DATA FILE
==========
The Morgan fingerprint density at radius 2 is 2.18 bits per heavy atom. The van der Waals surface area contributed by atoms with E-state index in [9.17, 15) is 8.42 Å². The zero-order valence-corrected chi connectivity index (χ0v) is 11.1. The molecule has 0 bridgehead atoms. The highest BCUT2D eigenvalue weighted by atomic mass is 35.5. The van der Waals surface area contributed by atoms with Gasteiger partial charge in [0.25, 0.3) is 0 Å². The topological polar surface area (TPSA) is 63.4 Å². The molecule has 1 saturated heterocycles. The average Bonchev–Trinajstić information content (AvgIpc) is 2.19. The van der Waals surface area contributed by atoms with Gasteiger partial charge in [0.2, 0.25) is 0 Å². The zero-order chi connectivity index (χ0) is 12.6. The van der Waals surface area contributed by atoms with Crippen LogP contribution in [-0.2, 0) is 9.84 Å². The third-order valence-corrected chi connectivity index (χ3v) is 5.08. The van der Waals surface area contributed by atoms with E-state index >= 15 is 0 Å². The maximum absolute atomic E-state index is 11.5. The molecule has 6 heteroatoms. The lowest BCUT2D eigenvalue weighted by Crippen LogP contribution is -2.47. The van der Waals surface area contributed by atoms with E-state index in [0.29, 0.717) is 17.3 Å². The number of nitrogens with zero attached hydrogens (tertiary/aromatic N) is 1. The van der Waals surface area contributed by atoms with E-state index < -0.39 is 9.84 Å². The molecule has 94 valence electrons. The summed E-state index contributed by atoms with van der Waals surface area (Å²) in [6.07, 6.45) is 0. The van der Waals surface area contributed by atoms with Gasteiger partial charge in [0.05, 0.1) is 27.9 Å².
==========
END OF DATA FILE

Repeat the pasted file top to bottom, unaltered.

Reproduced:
The Morgan fingerprint density at radius 2 is 2.18 bits per heavy atom. The van der Waals surface area contributed by atoms with E-state index in [9.17, 15) is 8.42 Å². The zero-order valence-corrected chi connectivity index (χ0v) is 11.1. The molecule has 0 bridgehead atoms. The highest BCUT2D eigenvalue weighted by atomic mass is 35.5. The van der Waals surface area contributed by atoms with Gasteiger partial charge in [0.25, 0.3) is 0 Å². The topological polar surface area (TPSA) is 63.4 Å². The molecule has 1 saturated heterocycles. The average Bonchev–Trinajstić information content (AvgIpc) is 2.19. The van der Waals surface area contributed by atoms with Gasteiger partial charge in [0.2, 0.25) is 0 Å². The zero-order chi connectivity index (χ0) is 12.6. The van der Waals surface area contributed by atoms with Crippen LogP contribution in [-0.2, 0) is 9.84 Å². The third-order valence-corrected chi connectivity index (χ3v) is 5.08. The van der Waals surface area contributed by atoms with E-state index >= 15 is 0 Å². The maximum absolute atomic E-state index is 11.5. The molecule has 6 heteroatoms. The lowest BCUT2D eigenvalue weighted by Crippen LogP contribution is -2.47. The van der Waals surface area contributed by atoms with E-state index in [0.29, 0.717) is 17.3 Å². The number of nitrogens with zero attached hydrogens (tertiary/aromatic N) is 1. The van der Waals surface area contributed by atoms with E-state index < -0.39 is 9.84 Å². The molecule has 94 valence electrons. The summed E-state index contributed by atoms with van der Waals surface area (Å²) in [6.07, 6.45) is 0. The van der Waals surface area contributed by atoms with Gasteiger partial charge in [0.05, 0.1) is 27.9 Å².